"The wife is sensitive and delicate, so she knows how to please. But she expects something of the sort in return. A little gesture, a little kindness, a little display of affection will make her forget many pains and much weariness, and will give her renewed energy for her work. What may cost him little effort can mean a great deal to her, so let him find out those little things that mean so much to her.
"The trust on her part which makes her gladly fall in with her husband's way of thinking, comes from two things; firstly, from her respect for his good qualities and for his success in what he undertakes, and secondly from his readiness to heed her wishes and her judicious advice, so that when he takes decisions, he does so in view of the welfare of the family as a whole.
"This trust is acquired at the beginning of a marriage, but it continues to be earned thereafter. Of course the husband is the head of the family, but he must learn how to exercise his authority firmly but gently. Clashes should always be avoided. Giving way need not mean he loses his authority, on the contrary it can show that he knows how to adapt it to circumstances. Authority can be undermined by his never making up his mind, or by his giving way every time.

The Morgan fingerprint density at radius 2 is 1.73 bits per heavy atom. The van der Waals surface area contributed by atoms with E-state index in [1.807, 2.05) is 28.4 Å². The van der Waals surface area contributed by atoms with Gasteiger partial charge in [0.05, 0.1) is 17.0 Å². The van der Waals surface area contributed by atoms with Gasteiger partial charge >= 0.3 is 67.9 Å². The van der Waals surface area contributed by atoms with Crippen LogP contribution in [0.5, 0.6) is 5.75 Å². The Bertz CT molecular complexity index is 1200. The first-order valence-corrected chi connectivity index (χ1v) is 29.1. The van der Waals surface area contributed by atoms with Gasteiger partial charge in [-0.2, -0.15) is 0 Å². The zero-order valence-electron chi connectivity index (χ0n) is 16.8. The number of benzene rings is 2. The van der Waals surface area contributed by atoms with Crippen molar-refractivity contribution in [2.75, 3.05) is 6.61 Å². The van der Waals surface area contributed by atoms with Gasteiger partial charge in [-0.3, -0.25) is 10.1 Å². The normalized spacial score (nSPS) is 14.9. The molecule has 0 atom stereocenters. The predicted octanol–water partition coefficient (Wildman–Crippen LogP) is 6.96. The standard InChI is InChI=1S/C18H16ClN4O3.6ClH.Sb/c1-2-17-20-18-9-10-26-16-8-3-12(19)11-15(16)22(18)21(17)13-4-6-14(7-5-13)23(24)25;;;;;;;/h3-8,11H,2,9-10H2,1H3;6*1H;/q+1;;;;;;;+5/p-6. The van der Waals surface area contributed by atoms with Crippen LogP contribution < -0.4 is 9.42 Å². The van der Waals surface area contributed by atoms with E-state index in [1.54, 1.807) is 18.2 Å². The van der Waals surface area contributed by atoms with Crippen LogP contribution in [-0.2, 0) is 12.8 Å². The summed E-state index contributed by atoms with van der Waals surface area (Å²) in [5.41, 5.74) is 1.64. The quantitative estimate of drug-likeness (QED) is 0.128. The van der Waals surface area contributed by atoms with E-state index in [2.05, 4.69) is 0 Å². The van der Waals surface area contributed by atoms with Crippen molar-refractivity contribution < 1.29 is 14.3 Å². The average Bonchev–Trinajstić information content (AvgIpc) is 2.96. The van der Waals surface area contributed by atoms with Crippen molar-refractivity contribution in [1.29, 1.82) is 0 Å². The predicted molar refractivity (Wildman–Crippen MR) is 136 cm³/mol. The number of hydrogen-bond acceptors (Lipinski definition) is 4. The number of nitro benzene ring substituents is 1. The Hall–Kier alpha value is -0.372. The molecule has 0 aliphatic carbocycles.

"In fact, as St. Paul says so well, it is love for one's spouse that will discover the happy medium between being firm and being gentle.
"Under certain circumstances, one must know how to kneel down and pray for light to God, our Father.
"To conclude, let me point out that family problems do not arise only in other people's homes. Let the husband keep watch to preserve the union of harmony in his own."
Thus far Fr. Delagneau's recommendations to husbands. There is no space left for much to be quoted from his presentation of the need and way for wives to submit to their husbands. Here are a few extracts:
"By becoming a wife, woman enters into a hierarchical society, the family, in which by the will of God man is the head. Just as Christ as man submitted to his Father, so the woman as wife submits to her husband. Neither did Christ lose in dignity by submitting to his Father, nor does the wife by submitting to her husband. On the contrary, obedience makes the soul noble because it makes the greatest sacrifice of self for God, the sacrifice of one's own will...